Using vitamin A to target the cells that cause liver cirrhosis may improve the treatment of the disease, according to research reported online in Nature Biotechnology.
Cirrhosis, which affects hundreds of millions of people worldwide, is a scarring response to liver damage, which is most commonly inflicted by hepatitis infection, alcohol abuse or nutritional deficiencies. It occurs when specialized liver cells called stellate cells are triggered to produce collagen, the fibrous material that toughens skin and tendons. There are no approved antifibrotic therapies, partly due to the difficulty in specifically targeting collagen-producing cells to avoid unwanted side effects on healthy tissue.
Yoshiro Niitsu and colleagues exploit two properties of liver stellate cells -- their ability to take up vitamin A and to make collagen. First, they designed small interfering RNA molecules (siRNAs) that block a key protein in collagen synthesis. Then, by packaging the siRNAs in carriers coated with vitamin A, they tricked the stellate cells into letting in the inhibitor, which shut down collagen secretion.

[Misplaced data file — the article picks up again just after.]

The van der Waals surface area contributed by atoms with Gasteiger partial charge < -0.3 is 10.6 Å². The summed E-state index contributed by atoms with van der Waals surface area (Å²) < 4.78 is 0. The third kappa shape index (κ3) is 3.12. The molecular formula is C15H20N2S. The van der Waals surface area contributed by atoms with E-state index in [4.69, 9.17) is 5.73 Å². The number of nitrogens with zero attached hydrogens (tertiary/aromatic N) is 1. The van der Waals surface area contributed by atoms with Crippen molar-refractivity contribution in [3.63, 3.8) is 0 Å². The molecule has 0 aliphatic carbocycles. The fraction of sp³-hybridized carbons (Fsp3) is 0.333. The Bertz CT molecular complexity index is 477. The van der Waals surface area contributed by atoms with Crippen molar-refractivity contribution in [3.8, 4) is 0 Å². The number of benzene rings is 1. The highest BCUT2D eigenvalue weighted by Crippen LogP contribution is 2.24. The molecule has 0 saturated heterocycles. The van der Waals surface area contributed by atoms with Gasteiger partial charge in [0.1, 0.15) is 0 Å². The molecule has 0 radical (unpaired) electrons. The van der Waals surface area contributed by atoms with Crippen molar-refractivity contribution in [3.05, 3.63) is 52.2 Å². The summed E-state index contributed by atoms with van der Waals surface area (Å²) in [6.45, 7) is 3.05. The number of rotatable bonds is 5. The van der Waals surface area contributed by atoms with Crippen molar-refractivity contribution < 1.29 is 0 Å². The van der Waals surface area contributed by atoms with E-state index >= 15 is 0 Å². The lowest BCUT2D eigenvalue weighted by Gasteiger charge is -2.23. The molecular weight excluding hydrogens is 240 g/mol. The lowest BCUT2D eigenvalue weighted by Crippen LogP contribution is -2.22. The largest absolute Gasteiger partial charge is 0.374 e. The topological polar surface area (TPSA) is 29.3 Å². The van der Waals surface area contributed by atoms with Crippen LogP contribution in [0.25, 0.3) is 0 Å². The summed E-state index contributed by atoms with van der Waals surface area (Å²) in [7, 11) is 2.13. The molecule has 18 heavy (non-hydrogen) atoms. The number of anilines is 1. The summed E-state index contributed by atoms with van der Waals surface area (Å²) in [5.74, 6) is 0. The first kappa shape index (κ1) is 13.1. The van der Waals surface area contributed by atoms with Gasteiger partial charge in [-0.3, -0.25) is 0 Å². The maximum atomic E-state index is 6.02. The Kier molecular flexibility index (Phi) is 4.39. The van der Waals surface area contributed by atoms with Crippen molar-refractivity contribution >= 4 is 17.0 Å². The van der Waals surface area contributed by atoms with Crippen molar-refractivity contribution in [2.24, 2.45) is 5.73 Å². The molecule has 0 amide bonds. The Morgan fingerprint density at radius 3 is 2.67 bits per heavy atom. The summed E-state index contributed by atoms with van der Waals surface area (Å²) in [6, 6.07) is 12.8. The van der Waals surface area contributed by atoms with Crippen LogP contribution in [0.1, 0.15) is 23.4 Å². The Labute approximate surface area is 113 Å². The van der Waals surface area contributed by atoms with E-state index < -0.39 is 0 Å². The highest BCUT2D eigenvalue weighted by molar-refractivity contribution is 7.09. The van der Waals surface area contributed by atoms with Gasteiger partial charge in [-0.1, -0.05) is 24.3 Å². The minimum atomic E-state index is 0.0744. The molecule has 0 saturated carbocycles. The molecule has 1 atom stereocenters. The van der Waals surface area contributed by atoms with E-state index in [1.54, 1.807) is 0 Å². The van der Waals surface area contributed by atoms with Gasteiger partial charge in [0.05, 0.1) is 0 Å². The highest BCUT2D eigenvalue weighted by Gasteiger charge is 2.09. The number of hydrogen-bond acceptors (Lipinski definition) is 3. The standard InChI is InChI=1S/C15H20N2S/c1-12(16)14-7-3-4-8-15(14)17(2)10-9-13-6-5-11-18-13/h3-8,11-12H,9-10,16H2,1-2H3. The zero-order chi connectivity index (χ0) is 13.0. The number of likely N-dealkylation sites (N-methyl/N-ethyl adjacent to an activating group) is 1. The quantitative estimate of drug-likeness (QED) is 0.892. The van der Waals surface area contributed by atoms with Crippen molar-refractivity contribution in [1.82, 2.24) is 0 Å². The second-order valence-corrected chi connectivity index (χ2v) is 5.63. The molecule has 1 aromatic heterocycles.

The treatment rescued rats from cirrhosis induced by three different approaches. As relatives of liver stellate cells contribute to fibrosis in organs, such as the pancreas and kidney, this type of siRNA therapy might be extended to reverse other fibrotic conditions.
Yoshiro Niitsu (Sapporo Medical University School of Medicine, Hokkaido, Japan)
Abstract available online.
(C) Nature Biotechnology press release.
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